- Loss
- Cost
- Both Loss and Cost
- Neither Loss nor Cost

Q2. For the simplified loss function, if the label y^{(i)}=0*y*(*i*)=0, then what does this expression simplify to?

- \log(1-f_{\mathbf{\vec{w}},b}(\mathbf{x}^{(i)})) + log(1-f_{\mathbf{\vec{w}},b}(\mathbf{x}^{(i)}))log(1−
*f***w**,*b*(**x**(*i*)))+*log*(1−*f***w**,*b*(**x**(*i*))) - \log(f_{\vec{w},b}(\mathbf{x}^{(i)})log(
*fw*,*b*(**x**(*i*)) - – \log(1-f_{\mathbf{\vec{w}},b}(\mathbf{x}^{(i)})) – log(1-f_{\mathbf{\vec{w}},b}(\mathbf{x}^{(i)}))−log(1−
*f***w**,*b*(**x**(*i*)))−*log*(1−*f***w**,*b*(**x**(*i*))) - -\log(1-f_{\mathbf{\vec{w}},b}(\mathbf{x}^{(i)}))−log(1−
*f***w**,*b*(**x**(*i*)))

#### Quiz 3: Gradient descent for logistic regression

Q1. Which of the following two statements is a more accurate statement about gradient descent for logistic regression?

- The update steps look like the update steps for linear regression, but the definition of f_{\vec{w},b}(\mathbf{x}^{(i)})
*fw*,*b*(**x**(*i*)) is different. - The update steps are identical to the update steps for linear regression.

#### Quiz 4: The problem of overfitting

Q1. Which of the following can address overfitting?

- Remove a random set of training examples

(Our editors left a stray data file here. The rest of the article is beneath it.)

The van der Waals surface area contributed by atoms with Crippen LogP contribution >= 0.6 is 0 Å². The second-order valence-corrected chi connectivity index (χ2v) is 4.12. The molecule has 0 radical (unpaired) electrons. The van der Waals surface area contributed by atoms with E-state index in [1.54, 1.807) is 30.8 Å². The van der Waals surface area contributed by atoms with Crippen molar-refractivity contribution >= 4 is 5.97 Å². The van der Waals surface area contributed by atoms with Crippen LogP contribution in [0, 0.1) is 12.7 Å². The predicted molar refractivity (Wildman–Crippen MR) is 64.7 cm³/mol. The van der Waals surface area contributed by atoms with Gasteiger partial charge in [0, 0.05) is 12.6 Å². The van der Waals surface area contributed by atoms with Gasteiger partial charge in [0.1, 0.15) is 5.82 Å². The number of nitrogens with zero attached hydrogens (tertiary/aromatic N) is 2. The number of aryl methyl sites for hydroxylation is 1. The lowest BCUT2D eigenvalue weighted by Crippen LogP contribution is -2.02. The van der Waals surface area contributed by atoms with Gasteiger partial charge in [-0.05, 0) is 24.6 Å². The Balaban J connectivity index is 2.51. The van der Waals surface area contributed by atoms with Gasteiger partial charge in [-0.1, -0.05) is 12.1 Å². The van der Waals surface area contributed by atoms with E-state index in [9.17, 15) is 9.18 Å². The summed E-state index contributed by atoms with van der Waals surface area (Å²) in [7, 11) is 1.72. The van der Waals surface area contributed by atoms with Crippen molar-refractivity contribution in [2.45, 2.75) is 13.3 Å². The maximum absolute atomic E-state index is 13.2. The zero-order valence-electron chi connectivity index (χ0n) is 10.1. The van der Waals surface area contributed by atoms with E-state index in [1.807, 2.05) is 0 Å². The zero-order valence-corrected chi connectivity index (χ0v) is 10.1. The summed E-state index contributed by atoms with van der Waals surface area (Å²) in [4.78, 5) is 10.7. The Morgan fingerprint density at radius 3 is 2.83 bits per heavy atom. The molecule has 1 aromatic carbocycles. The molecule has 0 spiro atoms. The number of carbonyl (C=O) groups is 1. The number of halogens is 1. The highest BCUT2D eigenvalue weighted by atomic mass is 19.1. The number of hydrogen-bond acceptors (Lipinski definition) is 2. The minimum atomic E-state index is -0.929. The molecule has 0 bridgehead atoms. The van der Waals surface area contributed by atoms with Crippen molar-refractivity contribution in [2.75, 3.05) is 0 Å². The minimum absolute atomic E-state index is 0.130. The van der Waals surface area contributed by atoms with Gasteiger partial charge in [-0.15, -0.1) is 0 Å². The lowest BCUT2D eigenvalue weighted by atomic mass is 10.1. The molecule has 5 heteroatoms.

- Collect more training data
- Select a subset of the more relevant features.
- Apply regularization

Q2. You fit logistic regression with polynomial features to a dataset, and your model looks like this.

What would you conclude? (Pick one)

- The model has high bias (underfit). Thus, adding data is likely to help
- The model has high variance (overfit). Thus, adding data is likely to help
- The model has high variance (overfit). Thus, adding data is, by itself, unlikely to help much.
- The model has high bias (underfit). Thus, adding data is, by itself, unlikely to help much.

Q3. Suppose you have a regularized linear regression model. If you increase the regularization parameter \lambda*λ*, what do you expect to happen to the parameters w_1,w_2,…,w_n*w*1,*w*2,…,*wn*?

- This will increase the size of the parameters w_1,w_2,…, w_n
*w*1,*w*2,…,*wn* - This will reduce the size of the parameters w_1,w_2,…, w_n
*w*1,*w*2,…,*wn*